8 March 2016 | kluseba
Crazy in a positive way
"Yakuza Apocalypse" is one of last year's most flamboyant movies. It shouldn't come as a surprise that it's the most recent movie of famous Japanese director Takashi Miike, a diversified workaholic who shoots numerous movies each year and who has gained critical acclaim with psychological horror movies such as "Audition" (1999), gangster movies like "Family" (2001), experimental flicks like "Gozu" (2003), historically inspired action movies like "Thirteen Assassins" (2010), courtroom dramas like "Ace Attorney" (2012) and brutal revenge flicks like "Shield of Straw" (2013). Obviously, there is a lot of hit and miss in this director's extensive filmography but I have adored most of his movies. No matter what genre Takshi Miike touches, his movies are often direct, intense and surprising and he has a very distinctive style that some people love and others despise. There are only few people who would describe Takashi Miike as an average director and his movies mostly get very positive ratings or extremely negative critics which is the reason why most of his movies still have balanced averages. ''Yakuza Apocalypse'' is definitely a controversial movie. Some people might get lost while watching this film while others will adore this movie's eclectic style.
It's not easy to describe this unpredictable movie. It's basically a mixture of a gangster movie with a supernatural horror film and an absurd fantasy parody. "Yakuza Apocalypse" works a lot with contrasts. It features a rape scene and a brutal assassination on one side but humorously exaggerated special effects and slapstick fight choreographies on the other. There are profound dialogues but there is also a lot of situation comedy. The mood of the film can switch from brutal to light-hearted, from emotional to superficial and from serious to ridiculous in a few minutes. It's remarkable that the director still doesn't lose the film's guide line and manages not only to tell an intriguing story but also to include some smartly hidden social criticism here and there by ridiculing conservative gangster codes.
"Yakuza Apocalypse" tells the story of a disrespected young Yakuza who wants to avenge the death of his mentor who was assassinated by the mob of an international gangster syndicate. What makes this movie outstanding are the eclectic characters in this potpourri of genres. You will encounter a weird woman whose head is filled with a noisy liquid, a smart Asian gangster who looks and talks like William Shakespeare, an Indonesian martial arts expert, a hyperactive kappa goblin and a giant frog that wants to destroy the world. Expect the unexpected and you will get some very original entertainment.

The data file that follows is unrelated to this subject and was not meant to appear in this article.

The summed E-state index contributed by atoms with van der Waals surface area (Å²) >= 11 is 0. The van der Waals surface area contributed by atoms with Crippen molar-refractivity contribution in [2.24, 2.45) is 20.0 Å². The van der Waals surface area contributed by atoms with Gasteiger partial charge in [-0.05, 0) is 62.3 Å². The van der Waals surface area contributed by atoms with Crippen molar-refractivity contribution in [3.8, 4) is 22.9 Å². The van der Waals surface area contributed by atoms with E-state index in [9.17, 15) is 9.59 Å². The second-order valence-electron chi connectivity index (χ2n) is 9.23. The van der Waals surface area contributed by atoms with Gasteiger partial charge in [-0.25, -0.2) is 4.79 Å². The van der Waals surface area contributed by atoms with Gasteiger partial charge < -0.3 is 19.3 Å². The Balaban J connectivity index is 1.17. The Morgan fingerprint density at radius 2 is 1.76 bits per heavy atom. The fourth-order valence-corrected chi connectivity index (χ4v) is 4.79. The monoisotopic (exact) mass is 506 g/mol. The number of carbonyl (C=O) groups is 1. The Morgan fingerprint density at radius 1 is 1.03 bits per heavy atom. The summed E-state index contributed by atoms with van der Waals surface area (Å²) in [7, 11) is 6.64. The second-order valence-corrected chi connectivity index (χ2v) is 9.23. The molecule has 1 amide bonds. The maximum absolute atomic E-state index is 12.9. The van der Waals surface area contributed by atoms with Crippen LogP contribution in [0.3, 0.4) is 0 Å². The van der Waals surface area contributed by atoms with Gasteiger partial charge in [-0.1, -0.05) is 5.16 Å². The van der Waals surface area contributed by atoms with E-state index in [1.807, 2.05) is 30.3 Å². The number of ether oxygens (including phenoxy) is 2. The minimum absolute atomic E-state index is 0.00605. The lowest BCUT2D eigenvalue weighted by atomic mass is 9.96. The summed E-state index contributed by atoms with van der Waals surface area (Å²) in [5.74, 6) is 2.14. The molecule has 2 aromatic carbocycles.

In the end, even by Takashi Miike' standards, if he has any, this is one of his weirdest movies along with "Gozu" which is one of my favourite films of all times. This movie here is a little bit less atmospheric and the acting is only of an average quality. Still, this film offers multiple fireworks of creativity and has the potential to become a true cult movie in the future in the key of odd, recent North American films like "The Interview" and "Tusk". This flick has so many incredible genre changes, hilarious details and weird characters that it can be watched a dozen times without getting boring because there will always be something new to rediscover. "Yakuza Apocalypse" offers many flamboyant scenes that should lead to controversial debates with your friends but you can also switch your brain off and enjoy this incredible fun ride on your own. If you're expecting a serious mainstream movie though, you will be disappointed and get the exact opposite. Those who aren't familiar with Takashi Miike's works should maybe try out "Gozu" and other movies before approaching this pleasant oddball.